Other Peter Lynch investing ‘rules’ are inconsistent with the advice of this article. Lynch likes unfollowed/undiscovered stocks. He likes stocks that are somewhat distasteful, such as a casket manufacturer.

    The only Peter Lynch principles that endorse Apple as an investment: 1-Low PEG ratio and 2-you use the company’s products.

    1. More than 20-40 stocks is a waste as far as diversification. When you get near 100 you actually start having a reverse effect where, unless you plan to buy and hold all stocks you are going to get hit with a lot of transaction fees, and you won’t have enough time to properly assess the performance of all those stocks. Even 40 is a bit high for an individual investor.

      There are probably solid reasons why he’d own 100 sticks but diversification cannot be the reason.

  3. Investing 100% of your money in a single stock is about the dumbest, most asinine thing I have ever read at MDN. Only a brain dead moron would follow such advice. You would have to be one of the biggest idiots in the world to do this. Pure lunacy.

    Of course, the rabid, drooling, diaper wearing fan boys will love this “strategy” a lot.

    1. So you got a 4000% return over the last 9 years on some other investment? I might be stupid, but “stupid is as stupid does” and this “stupid” has done VERY, VERY well.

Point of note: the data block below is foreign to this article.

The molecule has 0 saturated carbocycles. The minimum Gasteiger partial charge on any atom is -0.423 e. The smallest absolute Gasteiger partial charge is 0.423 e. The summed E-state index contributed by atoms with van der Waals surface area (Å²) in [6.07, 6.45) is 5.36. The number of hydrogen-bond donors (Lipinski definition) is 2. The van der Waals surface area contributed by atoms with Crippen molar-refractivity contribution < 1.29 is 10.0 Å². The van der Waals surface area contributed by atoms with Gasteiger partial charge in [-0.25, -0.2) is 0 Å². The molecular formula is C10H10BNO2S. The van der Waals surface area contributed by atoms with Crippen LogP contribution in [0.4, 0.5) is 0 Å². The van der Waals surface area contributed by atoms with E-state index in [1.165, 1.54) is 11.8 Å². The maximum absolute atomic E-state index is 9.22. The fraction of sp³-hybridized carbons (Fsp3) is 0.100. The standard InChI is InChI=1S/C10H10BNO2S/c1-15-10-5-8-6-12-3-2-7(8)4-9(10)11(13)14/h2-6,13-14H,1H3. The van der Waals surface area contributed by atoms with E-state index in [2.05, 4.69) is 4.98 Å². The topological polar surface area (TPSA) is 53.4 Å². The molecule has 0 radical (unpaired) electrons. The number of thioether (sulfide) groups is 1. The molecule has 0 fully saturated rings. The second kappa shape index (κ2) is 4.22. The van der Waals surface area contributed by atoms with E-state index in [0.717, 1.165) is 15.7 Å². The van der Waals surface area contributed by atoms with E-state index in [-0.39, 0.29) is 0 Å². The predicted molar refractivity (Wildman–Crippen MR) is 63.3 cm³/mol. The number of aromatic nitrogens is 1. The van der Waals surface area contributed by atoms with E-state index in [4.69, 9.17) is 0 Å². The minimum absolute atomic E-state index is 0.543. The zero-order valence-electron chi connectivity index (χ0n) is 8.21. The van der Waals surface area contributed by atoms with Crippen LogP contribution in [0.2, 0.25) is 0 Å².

1. No you don’t, you love us, that is why you are here and have so much passion. The site is for lovers of all things apple and you love apple fan boys, it is obvious

    2. I, too, have a fairly sizable block of retirement money in AAPL (fairly sizable for a 99%er, anyway). But it is more like 20% of my total rather than 100%. It started out a lot lower, but Apple’s performance has been phenomenal, and I am comfortable maintaining that level of exposure given my understanding of Apple’s products and position in the market.

      For those who are going all in: When investing in a single stock works, it tends to work very well. But, when it doesn’t, you can lose a lot of money…sometimes all of your money. Enron might ring a bell with some people. That debacle resulted in a lot of ruined lives and suicides. Be careful in advising your friends and family to take on the same level of risk. Advice given is responsibility taken.

      The joker is fundamentally right. Those who have had success with investing 100% Apple are very fortunate – they chose a winner. But do not use historical returns as a justification for a risky investment going forward. Keep your eyes open. If you have the resources, then it might be worth hedging with options to protect your downside. You lose some return, but gain some peace of mind. Anyway, just remember that higher returns tend to be associated with higher risks over the long term. If you get your a$$ handed to you five or ten years down the road, it is your fault. Don’t come running for a bailout.